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  • Ingredients For The Perfect Video Game Tutorial

    - Carlos Valenzuela
  • Let me ask you a question: At which point in the design did you think about the tutorial?

    Almost all of my past tutorials are failures. Often lefted for the end of the development, with very few days until launch there was always one person in the team who suddenly said 'Wouldn't we have to do a tutorial?' We were too busy with the real development to think about that stuff. I know my game like the palm of my hand. It isn't that hard to learn, we don't need a tutorial that much! I ofthen said to myself. So yeah, lots of crappy tutorials were made.

    We once made a sliding game where the player had to go through doors. These doors blocked the avatar's vision as you passed through them and the real challenges and prizes were behind. We let the player advance freely through a desert but literally, the entire game was behind those doors. We made a tutorial restricting the players movement (mistake #1) with good few of pauses and text (mistakes #2 and #3). Can you imagine how many people tried to slide through the doors later on?

    The Tutorial is the Most Important part of your Game

    Picture the first experience of a player with your game like a hungry customer who wants to eat in a great restaurant he has heard of:

    'Hi, I would want to try the menu, please'

    'Great, here is the first course'

    'But, this is a plate full of dirt and pebbles!'

    'Yeah we know, but trust me, the rest of it is delicious'

    'I don't care, I don't want it!'

    'But sir, I'm afraid this is unskippable'

    Think of the tutorials as this, the introduction of your beloved game, the great entrance and first contact of your amazing interactive experience. You have made lots of efforts tweaking that huge final boss but lots of efforts have to be made to reach it through the game. On average, 75% of mobile users who download a game once never open it again. Have they seen that final boss? No. They have seen the tutorial, and nothing else.

    Six Flavours to make your Tutorial Amazing.

    Flavour #1: People don't like to be teached.

    People want to play! They come from work, college or school after a long day of working and paying attention to a blackboard, they don't want to keep paying attention to anything else! Don't teach, but let them learn. People know the Azeroth's map better than their own town. They can sing you the entire Baratheon house with all their bastards, every Leage of Legends champion with all their lore, skill names, damage rates and even the particle colour. Make use of things like the Tangencial Learningmake them enjoy what they are submerged to.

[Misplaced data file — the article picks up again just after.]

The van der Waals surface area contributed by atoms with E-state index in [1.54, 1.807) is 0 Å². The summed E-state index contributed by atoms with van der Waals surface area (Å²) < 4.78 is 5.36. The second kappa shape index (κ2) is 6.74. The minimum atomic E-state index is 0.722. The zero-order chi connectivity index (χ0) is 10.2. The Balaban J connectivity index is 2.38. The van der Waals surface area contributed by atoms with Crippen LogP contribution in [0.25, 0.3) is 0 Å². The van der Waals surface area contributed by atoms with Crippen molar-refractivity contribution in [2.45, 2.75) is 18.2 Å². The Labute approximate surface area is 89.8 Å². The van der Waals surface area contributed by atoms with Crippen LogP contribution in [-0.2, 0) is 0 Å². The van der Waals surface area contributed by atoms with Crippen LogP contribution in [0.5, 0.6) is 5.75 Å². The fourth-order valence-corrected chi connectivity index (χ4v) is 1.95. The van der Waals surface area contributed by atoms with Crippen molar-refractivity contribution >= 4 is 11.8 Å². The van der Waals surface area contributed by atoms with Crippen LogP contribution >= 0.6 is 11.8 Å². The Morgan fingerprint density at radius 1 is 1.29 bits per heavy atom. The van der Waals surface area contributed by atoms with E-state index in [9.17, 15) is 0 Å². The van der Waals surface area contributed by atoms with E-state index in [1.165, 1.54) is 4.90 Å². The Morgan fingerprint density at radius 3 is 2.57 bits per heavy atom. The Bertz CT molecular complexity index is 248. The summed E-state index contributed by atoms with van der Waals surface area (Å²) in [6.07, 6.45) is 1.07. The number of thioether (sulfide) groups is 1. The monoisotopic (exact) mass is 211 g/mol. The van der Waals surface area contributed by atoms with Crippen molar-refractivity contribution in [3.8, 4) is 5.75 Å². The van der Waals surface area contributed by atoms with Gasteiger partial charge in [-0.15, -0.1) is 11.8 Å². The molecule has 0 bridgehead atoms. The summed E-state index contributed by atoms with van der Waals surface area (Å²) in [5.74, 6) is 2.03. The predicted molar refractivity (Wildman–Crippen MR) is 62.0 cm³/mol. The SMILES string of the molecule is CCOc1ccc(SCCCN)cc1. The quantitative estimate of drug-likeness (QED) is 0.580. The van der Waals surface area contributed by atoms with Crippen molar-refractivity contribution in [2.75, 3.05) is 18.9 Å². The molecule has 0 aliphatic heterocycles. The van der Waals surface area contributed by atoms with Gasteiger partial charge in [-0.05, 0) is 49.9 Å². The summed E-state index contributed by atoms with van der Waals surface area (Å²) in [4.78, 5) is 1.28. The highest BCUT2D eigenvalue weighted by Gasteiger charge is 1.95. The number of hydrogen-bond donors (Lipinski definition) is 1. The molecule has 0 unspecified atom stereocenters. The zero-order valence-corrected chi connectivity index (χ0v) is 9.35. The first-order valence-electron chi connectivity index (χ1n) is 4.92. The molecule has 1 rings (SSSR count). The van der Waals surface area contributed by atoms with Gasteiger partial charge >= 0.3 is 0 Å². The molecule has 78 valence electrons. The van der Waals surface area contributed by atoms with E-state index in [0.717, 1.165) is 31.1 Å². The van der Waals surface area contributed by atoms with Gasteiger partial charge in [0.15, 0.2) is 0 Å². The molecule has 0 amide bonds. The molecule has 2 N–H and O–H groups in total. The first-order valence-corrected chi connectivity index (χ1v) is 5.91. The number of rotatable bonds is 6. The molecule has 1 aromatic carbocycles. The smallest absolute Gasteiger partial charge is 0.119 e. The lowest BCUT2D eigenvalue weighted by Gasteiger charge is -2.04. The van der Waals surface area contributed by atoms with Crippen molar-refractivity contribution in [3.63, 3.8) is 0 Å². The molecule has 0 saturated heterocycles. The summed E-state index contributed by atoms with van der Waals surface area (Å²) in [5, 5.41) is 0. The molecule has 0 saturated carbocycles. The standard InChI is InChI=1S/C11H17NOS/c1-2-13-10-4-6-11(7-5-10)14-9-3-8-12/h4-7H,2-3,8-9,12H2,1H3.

Flavour #2: Keep the Flow going.

    Mihály Csíkszentmihályi is a very smart person with a very smart theory. He describes the 'flow' as a mental state where a person is absolutely concentrated, unaware of the surroundings and using every mental process on what they are doing. Like watching a movie we really like, we can spend two hours and don't even notice it. And yeah, reaching a flowing tutorial is what we aim for. Basically, we have to increase the challenge as the player gets skilled.

    Put across a challenge. Let the player deal with it. Put another once he has reached the ability to overcome it. Flow between the overwhelm of a new challenge, the light struggle to complete it and the excitement of overcome.

    The flow theory comes with some intrinsic and useful elements. The components of a 'flowing experience' are: Clear objectives, limited attention field, instant feedback and gratification. We can learn a lot from this ones.


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